This past Wednesday, the participants who we typically work with in the woodshop traveled to Haverford again, this time to work with trees. We have been using wood from white oak trees to build our boxes at the center, and wanted to engage directly with the source--of which there are many on Haverford's campus! I worked with Carl* and Natalie to measure around a tree (at about chest height) and use some calculations to convert that into how old the tree was. We talked about how amazing it was that this tree, at 55 years old, was older than all of us. We then used perspective and a wooden dowel to stand far back and determine the height of the tree. After that, some of the artists drew the tree, using clipboards made out of white oak wood, and we wrote the information we had calculated (along with the tree's name--Branch) onto a little white oak "tag" that we tied to the tree. Originally we had hoped to reconvene in a room at the DC for some conversation/get-to-know-you time, but since our time was almost up, we spent the rest of it eating together.
I was really grateful for this time out of the center, because it encouraged us to work together in new and different ways. We have spent about half of our time at Haverford (a space with which the students are very comfortable) and about half at the center (a space at which the artists are very comfortable), so our relationships have grown in this back-and-forth of leaning on one another and working through the discomfort of unfamiliar territory. Working with these trees and learning more about them, though they had not directly produced the white oak that we were using, felt in many ways like an exercise in mindfulness. To create our boxes, we were utilising resources offered by nature and by that variety of tree in particular, and the respect and reverence that we all demonstrated toward the trees as we measured and named them was noticeable. Though I can't say how conscious everyone was of the connection, I'm not so sure that that mattered--it felt like interacting with the material in all of its different states was enough to acknowledge (consciously or otherwise) our connection to the earth and its products.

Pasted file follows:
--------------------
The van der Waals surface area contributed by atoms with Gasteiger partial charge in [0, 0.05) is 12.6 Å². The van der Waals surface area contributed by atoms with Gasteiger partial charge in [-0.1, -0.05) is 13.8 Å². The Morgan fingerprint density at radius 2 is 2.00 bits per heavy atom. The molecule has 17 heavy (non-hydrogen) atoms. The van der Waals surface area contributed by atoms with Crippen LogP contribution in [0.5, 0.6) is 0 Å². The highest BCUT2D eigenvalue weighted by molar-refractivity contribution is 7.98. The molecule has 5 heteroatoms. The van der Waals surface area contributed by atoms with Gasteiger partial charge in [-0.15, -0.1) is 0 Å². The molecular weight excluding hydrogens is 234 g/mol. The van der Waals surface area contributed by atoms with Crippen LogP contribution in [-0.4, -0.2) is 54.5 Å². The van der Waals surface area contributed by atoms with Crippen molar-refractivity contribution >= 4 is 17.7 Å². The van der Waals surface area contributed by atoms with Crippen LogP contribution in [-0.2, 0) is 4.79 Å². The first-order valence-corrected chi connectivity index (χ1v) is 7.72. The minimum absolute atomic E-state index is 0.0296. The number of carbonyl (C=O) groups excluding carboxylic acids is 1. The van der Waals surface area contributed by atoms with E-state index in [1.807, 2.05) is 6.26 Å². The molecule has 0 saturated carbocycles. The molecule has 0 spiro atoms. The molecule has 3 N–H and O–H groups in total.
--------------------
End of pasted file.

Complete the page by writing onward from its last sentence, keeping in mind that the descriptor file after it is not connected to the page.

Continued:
Next week we will be returning to the center to complete our boxes. I'm not sure how much headway Carl made on our box while I was gone last week, but knowing his work style, I'm expecting that he'll have likely removed all of the wax, and we'll be prepared to put it all together. The next steps will take place back at Haverford, where we'll be planning and putting together the exhibit.